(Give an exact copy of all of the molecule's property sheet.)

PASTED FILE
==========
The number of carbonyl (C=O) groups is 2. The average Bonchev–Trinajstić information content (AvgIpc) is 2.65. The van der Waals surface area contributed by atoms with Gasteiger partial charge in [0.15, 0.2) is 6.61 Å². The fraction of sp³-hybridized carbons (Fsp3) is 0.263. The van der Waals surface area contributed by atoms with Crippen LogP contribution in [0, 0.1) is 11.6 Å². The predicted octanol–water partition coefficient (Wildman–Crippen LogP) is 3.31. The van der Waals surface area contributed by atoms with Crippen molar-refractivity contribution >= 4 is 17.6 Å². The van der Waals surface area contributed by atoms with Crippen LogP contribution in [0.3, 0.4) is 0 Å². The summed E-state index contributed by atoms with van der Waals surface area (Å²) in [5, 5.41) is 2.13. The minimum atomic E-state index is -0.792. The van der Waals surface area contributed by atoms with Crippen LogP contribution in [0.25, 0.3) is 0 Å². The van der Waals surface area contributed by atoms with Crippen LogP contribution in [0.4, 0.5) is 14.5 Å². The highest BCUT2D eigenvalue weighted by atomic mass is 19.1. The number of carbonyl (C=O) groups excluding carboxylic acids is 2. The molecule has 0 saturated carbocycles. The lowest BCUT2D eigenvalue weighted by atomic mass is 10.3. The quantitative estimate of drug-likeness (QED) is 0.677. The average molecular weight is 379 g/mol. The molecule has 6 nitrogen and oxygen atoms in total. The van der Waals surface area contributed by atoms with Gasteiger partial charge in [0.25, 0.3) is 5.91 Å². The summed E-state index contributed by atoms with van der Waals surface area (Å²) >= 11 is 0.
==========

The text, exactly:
The number of carbonyl (C=O) groups is 2. The average Bonchev–Trinajstić information content (AvgIpc) is 2.65. The van der Waals surface area contributed by atoms with Gasteiger partial charge in [0.15, 0.2) is 6.61 Å². The fraction of sp³-hybridized carbons (Fsp3) is 0.263. The van der Waals surface area contributed by atoms with Crippen LogP contribution in [0, 0.1) is 11.6 Å². The predicted octanol–water partition coefficient (Wildman–Crippen LogP) is 3.31. The van der Waals surface area contributed by atoms with Crippen molar-refractivity contribution >= 4 is 17.6 Å². The van der Waals surface area contributed by atoms with Crippen LogP contribution in [0.3, 0.4) is 0 Å². The summed E-state index contributed by atoms with van der Waals surface area (Å²) in [5, 5.41) is 2.13. The minimum atomic E-state index is -0.792. The van der Waals surface area contributed by atoms with Crippen LogP contribution in [0.25, 0.3) is 0 Å². The van der Waals surface area contributed by atoms with Crippen LogP contribution in [0.4, 0.5) is 14.5 Å². The highest BCUT2D eigenvalue weighted by atomic mass is 19.1. The number of carbonyl (C=O) groups excluding carboxylic acids is 2. The molecule has 0 saturated carbocycles. The lowest BCUT2D eigenvalue weighted by atomic mass is 10.3. The quantitative estimate of drug-likeness (QED) is 0.677. The average molecular weight is 379 g/mol. The molecule has 6 nitrogen and oxygen atoms in total. The van der Waals surface area contributed by atoms with Gasteiger partial charge in [0.25, 0.3) is 5.91 Å². The summed E-state index contributed by atoms with van der Waals surface area (Å²) >= 11 is 0.